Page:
Air travel horror stories typically involve lost luggage, missed connections and overzealous security. But families affected by autism face other challenges in navigating airports and planes.

An innovative program at Philadelphia International is bringing families, airport employees, and airlines together to help autistic kids fly more comfortably.

Airports are loud, hectic places; blaring announcements, glaring lights and long lines can spell trouble for people with autism, who often can't tolerate noise, bright lights, or close quarters.

Moms gathered at Philadelphia International airport on a recent morning have seen the effects first hand.

Susan Stein recalled her daughter screaming, having trouble breathing and looking very pale during a flight to Arizona.

Cecilia Thompson had to leave the airport when security staff thought her son was belligerent; actually, he was just having a hard time adjusting to everything around him.

Giving it another shot

Thompson and Stein have not tried to fly with their children since their last, terrible experiences. Being grounded has limited their ability to see family members, and to take vacations. But they're are back at the airport to give flying another shot, starting with a practice run going from curb to cabin and back.

Philadelphia developmental pediatrician Wendy Ross developed the program at the Philadelphia airport together with colleagues. They got started after one of her patients had an especially bad experience flying.

"She had expected to pre-board with her whole family, and then the airline's rules were that she could only reboard with one family member," Ross recalled. "And so she got very anxious and aggressive, was biting her parents, and was unable to make that flight home."

Besides making families feel comfortable, Ross and her group want airport and airline staff to become familiar with autism. They start by talking to them. A United Airlines crew complete with pilot has come in for the training from airports all over the country. They listen as Ross explains what autism is, and how it manifests itself.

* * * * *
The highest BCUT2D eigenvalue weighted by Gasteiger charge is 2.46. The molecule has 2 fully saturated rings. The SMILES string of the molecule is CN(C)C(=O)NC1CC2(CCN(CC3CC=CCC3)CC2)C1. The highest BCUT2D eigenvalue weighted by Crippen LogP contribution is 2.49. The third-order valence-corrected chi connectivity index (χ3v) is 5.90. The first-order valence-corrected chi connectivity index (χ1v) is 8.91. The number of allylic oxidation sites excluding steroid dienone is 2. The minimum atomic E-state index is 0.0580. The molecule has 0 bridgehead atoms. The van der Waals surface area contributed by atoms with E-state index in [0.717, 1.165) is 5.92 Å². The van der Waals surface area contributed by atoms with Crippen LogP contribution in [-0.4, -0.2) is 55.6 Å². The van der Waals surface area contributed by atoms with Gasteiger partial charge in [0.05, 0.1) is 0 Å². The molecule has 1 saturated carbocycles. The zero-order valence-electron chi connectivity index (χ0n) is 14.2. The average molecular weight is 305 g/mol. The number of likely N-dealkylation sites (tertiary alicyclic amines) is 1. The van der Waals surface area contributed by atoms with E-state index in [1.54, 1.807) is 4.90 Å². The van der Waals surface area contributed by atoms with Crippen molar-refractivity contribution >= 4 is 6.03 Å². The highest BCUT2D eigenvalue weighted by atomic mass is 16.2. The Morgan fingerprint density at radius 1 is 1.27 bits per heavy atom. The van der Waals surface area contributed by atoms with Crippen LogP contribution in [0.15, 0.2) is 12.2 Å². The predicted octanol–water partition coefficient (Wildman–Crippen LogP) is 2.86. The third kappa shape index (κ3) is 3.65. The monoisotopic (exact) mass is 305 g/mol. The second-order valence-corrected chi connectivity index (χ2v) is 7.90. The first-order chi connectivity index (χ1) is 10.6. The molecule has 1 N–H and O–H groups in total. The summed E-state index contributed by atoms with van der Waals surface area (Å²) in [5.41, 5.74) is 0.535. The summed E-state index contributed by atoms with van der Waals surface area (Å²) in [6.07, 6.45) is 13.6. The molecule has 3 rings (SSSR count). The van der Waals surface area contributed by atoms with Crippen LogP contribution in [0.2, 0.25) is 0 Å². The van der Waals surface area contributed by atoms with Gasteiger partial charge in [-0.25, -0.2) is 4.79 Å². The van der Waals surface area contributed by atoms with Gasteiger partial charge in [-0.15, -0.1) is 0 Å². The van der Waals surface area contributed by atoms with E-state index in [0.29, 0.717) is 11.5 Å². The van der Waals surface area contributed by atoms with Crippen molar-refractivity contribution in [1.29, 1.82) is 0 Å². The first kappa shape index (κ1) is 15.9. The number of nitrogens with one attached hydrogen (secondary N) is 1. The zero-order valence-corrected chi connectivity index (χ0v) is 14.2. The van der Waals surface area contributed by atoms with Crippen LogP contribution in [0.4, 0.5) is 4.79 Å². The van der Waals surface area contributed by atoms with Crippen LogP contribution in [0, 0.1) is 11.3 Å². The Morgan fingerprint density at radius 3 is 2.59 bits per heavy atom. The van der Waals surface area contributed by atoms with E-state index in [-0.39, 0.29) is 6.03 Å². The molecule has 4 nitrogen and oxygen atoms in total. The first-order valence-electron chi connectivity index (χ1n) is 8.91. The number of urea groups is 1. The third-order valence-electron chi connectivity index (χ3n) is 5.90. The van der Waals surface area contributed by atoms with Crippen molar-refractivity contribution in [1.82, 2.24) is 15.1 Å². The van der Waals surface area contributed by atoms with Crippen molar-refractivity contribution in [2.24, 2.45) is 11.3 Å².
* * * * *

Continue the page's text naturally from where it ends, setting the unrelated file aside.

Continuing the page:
The families participating in the practice session are waiting at the check-in counter, where they get real boarding passes.

TSA officer Robert Rieser explains the first hurdle, getting through security. He breaks the process down step-by-step, so families and kids know what to expect.

Everybody seems a bit tense as the group proceeds to security, but the kids make it through.

King of Prussia mom Carmella Zelli is preparing her family for a trip to Disneyland in April. Her 11-year-old son Anthony doesn't talk and gets agitated easily. She's worried he won't go down the jet way. She says when Anthony can't see what's in front of him, he gets nervous and doesn't want to go.

Zelli is right. Anthony walks all the way down to the plane, then turns around and runs away. As the rest of the group boards the flight, and gets settled in, he refuses and cries. Zelli and her family eventually leave.

Next stop: Disneyland

United Airlines flight attendant Dana McCue says watching the family struggle was a valuable lesson, teaching her to be patient, and to be aware of the situation.

The pretend flight ends without incident. Families gather their belongings, get off the plane, and each kid receives a pin shaped like a pair of wings. Ross says it's a symbol of their achievement.

"Literally, we are helping kids fly, but as a metaphor, travel is so much more than how we get from one place to another, it is how we experience opportunity."

Several airports and airlines across the country have expressed interest in the program. Ross has already brought this model of practice and awareness to museums, and hopes to expand it to other places like restaurants and stores.

And for the boy who didn't get on the plane, Ross says now she knows exactly what to practice with him, to make sure he gets to Disneyland.